The carpal tunnel is an area inside of the wrist containing bones, ligaments, and the median nerve. This nerve is responsible for controlling sensation and facilitating movement of the thumb and the three fingers closest to the thumb. If the median nerve is compressed or pinched, it leads to carpal tunnel syndrome symptoms including pain, tingling, numbness, and weakness in the hand.
Carpal tunnel syndrome comes on gradually. People are mostly likely to notice symptoms first thing in the morning and at night. You may feel like your thumb and first few fingers feel useless and you may experience a pins-and-needles sensation. You may feel the need to shake out your hands and wrists. Tasks like driving, reading a book, or talking on the phone may bring on symptoms. Your hands may feel weak and it might be hard to grasp small objects. Moving your hand may make symptoms less prominent.
One of the signs of carpal tunnel is weakness that may occur as the condition progresses. Weakness affects the thumb and first couple of fingers making it hard to grasp objects or make a fist. It may be hard to perform manual tasks like hold a book, talk on the phone, button a shirt, or hold a utensil.
What does carpal tunnel feel like? People who have carpal tunnel syndrome often complain that their hands feel weak and useless. It may feel like their fingers are swollen even though there is no swelling evident. Some people report that their hands have difficulty differentiating between the sensations of hot and cold.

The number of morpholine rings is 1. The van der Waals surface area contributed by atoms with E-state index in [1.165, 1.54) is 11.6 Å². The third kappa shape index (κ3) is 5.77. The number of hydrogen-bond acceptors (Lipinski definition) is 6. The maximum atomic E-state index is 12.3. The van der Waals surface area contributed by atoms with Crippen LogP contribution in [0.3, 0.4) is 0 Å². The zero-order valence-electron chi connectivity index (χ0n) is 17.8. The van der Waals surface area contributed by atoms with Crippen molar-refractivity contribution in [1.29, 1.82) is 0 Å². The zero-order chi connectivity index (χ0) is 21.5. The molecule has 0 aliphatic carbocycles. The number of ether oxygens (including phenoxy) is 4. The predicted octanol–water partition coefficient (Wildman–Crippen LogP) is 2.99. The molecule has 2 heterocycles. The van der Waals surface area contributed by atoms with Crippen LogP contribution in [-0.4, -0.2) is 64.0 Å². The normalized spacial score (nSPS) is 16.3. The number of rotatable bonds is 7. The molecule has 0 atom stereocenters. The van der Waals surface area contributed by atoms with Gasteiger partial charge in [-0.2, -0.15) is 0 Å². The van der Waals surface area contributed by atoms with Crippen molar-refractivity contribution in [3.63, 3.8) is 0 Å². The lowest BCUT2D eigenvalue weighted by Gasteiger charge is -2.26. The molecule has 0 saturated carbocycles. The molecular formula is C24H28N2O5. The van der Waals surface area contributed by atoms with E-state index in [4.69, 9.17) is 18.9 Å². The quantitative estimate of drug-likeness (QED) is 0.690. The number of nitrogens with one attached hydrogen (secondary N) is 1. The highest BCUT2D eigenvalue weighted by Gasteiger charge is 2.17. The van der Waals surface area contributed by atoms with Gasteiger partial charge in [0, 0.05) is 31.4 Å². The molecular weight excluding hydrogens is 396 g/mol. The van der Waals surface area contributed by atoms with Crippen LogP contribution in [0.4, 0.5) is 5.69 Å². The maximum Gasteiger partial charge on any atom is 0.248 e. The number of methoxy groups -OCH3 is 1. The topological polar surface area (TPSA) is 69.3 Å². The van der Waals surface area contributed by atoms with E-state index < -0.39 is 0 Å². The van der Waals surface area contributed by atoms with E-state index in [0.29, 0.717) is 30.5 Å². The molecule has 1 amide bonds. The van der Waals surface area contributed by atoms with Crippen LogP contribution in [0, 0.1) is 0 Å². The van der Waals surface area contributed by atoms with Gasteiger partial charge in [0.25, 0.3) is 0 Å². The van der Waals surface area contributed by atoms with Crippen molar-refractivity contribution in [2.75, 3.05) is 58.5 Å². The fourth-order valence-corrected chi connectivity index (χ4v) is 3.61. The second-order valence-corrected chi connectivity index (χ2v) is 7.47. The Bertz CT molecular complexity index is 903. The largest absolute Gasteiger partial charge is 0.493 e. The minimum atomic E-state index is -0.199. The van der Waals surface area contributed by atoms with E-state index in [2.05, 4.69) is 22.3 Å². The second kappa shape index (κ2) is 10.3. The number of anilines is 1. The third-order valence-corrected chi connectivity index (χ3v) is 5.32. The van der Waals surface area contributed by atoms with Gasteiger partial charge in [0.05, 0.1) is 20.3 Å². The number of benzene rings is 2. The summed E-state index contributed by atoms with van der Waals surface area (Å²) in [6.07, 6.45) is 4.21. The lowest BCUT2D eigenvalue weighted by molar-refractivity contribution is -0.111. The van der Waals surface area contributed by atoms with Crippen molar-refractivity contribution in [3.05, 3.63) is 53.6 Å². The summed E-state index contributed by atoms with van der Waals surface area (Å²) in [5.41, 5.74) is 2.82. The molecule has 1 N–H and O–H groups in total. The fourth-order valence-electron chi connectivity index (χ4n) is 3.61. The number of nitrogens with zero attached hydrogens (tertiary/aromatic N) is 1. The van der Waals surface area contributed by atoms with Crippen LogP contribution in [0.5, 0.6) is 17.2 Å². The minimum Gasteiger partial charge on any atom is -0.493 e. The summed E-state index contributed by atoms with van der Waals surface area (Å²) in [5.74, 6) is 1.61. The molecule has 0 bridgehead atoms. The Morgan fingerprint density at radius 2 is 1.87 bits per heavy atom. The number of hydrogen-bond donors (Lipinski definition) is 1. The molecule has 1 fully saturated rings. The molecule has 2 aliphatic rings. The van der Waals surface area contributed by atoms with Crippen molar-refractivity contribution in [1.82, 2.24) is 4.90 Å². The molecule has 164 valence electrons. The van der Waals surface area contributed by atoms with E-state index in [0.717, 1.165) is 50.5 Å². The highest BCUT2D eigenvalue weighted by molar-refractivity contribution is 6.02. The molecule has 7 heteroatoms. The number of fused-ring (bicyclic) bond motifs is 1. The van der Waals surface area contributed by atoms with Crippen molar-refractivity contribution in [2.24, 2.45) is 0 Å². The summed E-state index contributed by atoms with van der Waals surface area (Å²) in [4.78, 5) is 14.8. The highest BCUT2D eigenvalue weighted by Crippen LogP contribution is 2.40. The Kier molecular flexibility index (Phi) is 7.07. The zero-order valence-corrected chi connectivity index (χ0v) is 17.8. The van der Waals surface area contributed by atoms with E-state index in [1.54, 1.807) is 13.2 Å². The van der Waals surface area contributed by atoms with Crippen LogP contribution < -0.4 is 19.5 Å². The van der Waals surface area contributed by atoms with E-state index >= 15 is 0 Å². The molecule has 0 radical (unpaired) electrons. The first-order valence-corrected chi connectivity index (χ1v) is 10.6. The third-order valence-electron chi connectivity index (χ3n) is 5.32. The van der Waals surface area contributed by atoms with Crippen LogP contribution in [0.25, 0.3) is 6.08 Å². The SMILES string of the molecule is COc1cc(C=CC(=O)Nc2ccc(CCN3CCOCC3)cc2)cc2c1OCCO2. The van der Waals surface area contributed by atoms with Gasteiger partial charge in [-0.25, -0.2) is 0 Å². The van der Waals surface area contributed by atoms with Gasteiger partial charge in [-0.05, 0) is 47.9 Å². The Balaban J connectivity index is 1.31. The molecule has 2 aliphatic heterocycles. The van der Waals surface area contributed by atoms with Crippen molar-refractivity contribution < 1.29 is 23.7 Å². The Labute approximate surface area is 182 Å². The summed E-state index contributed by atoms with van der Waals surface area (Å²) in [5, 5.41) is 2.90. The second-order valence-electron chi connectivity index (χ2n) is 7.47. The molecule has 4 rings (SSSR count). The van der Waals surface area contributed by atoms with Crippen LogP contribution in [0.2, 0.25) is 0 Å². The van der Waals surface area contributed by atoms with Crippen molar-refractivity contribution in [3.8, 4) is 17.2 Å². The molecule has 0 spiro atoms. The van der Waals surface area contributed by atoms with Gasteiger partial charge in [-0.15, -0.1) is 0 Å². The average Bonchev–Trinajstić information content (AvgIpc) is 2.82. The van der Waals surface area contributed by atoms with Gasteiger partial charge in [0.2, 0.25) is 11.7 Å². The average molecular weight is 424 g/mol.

These causes of carpal tunnel vary on a case-to-case basis. Any number of conditions or injuries that cause swelling or inflammation in the area may lead to compression of the median nerve. The condition is bilateral, but it often begins in the dominant hand. Potential causes of carpal tunnel include fractures, sprains, hypothyroidism, a tumor or cyst in the carpal tunnel, or fluid retention due to menopause or pregnancy. Frequent use of vibrating hand tools may also lead to carpal tunnel.
Carpal tunnel syndrome is three times more likely in females than in males. People are more likely to get carpal tunnel syndrome if they have diabetes, hypothyroidism, gout, rheumatoid arthritis or if they suffer a sprain or fracture of the wrist. Pregnancy and menopause also make the condition more likely.
People in certain professions are much more likely to develop carpal tunnel syndrome than others. Some believe excessive typing may increase the risk of carpal tunnel syndrome, but assembly line workers are three times more likely to get the condition than data-entry personnel. Using vibrating hand tools increases the risk of carpal tunnel syndrome. People who work in manufacturing, finishing, meatpacking, sewing, and cleaning are more likely to report carpal tunnel syndrome than those working in data entry.
If it is untreated, carpal tunnel syndrome symptoms may wax and wane. However, if you do not treat it, symptoms may get worse. You may even get pain that goes as high up as your shoulder. It is possible for muscles in the thumb side of your hand to weaken and atrophy. Muscle atrophy and nerve damage may be permanent if nerve compression goes on for too long.